With the end of the 32 hours just minutes away, nine students surrounded Saavedra Forero and Murphy, all asleep on the steps. The warm weather of the last day had turned cold, and it had started to rain.
Despite the little sleep she had gotten and the emotional toll it had taken on her, Saavedra Forero said she was feeling a lot of gratitude because of the demonstration.
It had gone better than she expected.
“And though I'm not sure if I can fully trust, I did see sort of a shift in the manner and the way in which some of the administrative folks approached us,”she said. "I think this was a very visual way of telling them that we're not to be messed with, that we won't stop pressuring and that it's time for them to act.”
One by one, the students began to wake up and gather around Saavedra Forero and Murphy in preparation for them to unchain themselves.
One student brought a speaker and began to play music. The group danced and sang, surrounding the duo as Murphy unhooked herself from Saavedra Forero and the two removed their arms from the PVC pipe.
Bolton, who is the media liaison for the movement, said being a disabled student at the University can be an isolating experience — which is why she was especially grateful for the number of students who sat on the steps and showed their support.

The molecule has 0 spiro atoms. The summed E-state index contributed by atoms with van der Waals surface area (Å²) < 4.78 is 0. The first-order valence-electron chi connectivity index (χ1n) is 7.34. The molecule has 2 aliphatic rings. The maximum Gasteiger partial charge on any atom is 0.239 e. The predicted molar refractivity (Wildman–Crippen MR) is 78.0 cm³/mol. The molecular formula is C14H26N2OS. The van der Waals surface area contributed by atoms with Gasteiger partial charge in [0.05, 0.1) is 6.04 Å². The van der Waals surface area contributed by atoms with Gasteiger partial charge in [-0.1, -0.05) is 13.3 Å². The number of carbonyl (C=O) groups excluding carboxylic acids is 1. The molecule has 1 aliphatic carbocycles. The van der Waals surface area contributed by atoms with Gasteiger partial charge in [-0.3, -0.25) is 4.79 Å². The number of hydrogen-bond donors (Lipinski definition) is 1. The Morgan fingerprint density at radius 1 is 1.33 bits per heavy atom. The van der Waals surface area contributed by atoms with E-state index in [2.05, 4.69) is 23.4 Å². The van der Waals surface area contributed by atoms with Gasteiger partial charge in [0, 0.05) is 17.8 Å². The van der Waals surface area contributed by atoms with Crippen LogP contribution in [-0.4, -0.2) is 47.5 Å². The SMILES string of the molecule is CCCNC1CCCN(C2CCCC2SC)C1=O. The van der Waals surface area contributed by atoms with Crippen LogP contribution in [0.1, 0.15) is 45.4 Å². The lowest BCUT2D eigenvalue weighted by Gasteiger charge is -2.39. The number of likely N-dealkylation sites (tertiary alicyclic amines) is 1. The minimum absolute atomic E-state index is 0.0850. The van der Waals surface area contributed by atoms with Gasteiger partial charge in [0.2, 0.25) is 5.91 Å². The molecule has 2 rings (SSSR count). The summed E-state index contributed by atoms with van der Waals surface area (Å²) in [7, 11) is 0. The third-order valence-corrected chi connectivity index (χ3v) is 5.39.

“Being a disabled person at Carolina, you’re one of maybe five,” she said. “So, to be so alone in so many of your experiences, it’s really nice to have non-disabled people show up for us in meaningful ways.”
The group finished packing up their sleeping bags and backpacks and began to leave. The 32 hours were up. It was time to go home.
On their way out, though, one student tied a blue ribbon to the railing of the South Building, leaving a reminder of the cause they had fought for over the course of a day and a half.
The demonstration was over, but they knew there was still work to be done.
“We won’t let the movement die down anytime soon,” Saavedra Forero said.